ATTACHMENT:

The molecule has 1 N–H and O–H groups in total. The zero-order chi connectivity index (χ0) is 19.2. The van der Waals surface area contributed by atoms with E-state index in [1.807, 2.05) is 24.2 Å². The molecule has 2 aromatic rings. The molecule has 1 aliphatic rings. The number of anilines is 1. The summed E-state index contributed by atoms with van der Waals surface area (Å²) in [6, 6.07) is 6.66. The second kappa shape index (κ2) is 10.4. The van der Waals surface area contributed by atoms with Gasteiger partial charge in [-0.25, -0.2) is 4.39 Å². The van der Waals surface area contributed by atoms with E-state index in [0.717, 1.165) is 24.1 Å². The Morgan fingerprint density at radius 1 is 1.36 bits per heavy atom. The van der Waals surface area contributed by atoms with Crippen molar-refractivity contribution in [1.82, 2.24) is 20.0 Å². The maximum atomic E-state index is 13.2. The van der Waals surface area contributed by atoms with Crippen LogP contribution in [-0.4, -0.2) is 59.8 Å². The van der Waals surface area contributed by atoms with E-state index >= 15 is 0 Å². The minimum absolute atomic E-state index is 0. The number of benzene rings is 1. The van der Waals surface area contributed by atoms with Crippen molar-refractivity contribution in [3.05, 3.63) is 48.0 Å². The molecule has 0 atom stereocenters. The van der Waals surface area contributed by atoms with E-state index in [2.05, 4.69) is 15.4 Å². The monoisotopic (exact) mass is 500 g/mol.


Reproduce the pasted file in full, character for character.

The molecule has 1 N–H and O–H groups in total. The zero-order chi connectivity index (χ0) is 19.2. The van der Waals surface area contributed by atoms with E-state index in [1.807, 2.05) is 24.2 Å². The molecule has 2 aromatic rings. The molecule has 1 aliphatic rings. The number of anilines is 1. The summed E-state index contributed by atoms with van der Waals surface area (Å²) in [6, 6.07) is 6.66. The second kappa shape index (κ2) is 10.4. The van der Waals surface area contributed by atoms with Gasteiger partial charge in [-0.25, -0.2) is 4.39 Å². The van der Waals surface area contributed by atoms with E-state index in [0.717, 1.165) is 24.1 Å². The Morgan fingerprint density at radius 1 is 1.36 bits per heavy atom. The van der Waals surface area contributed by atoms with Crippen molar-refractivity contribution in [1.82, 2.24) is 20.0 Å². The maximum atomic E-state index is 13.2. The van der Waals surface area contributed by atoms with Crippen LogP contribution in [-0.4, -0.2) is 59.8 Å². The van der Waals surface area contributed by atoms with E-state index >= 15 is 0 Å². The minimum absolute atomic E-state index is 0. The number of benzene rings is 1. The van der Waals surface area contributed by atoms with Crippen molar-refractivity contribution in [3.05, 3.63) is 48.0 Å². The molecule has 0 atom stereocenters. The van der Waals surface area contributed by atoms with E-state index in [2.05, 4.69) is 15.4 Å². The monoisotopic (exact) mass is 500 g/mol.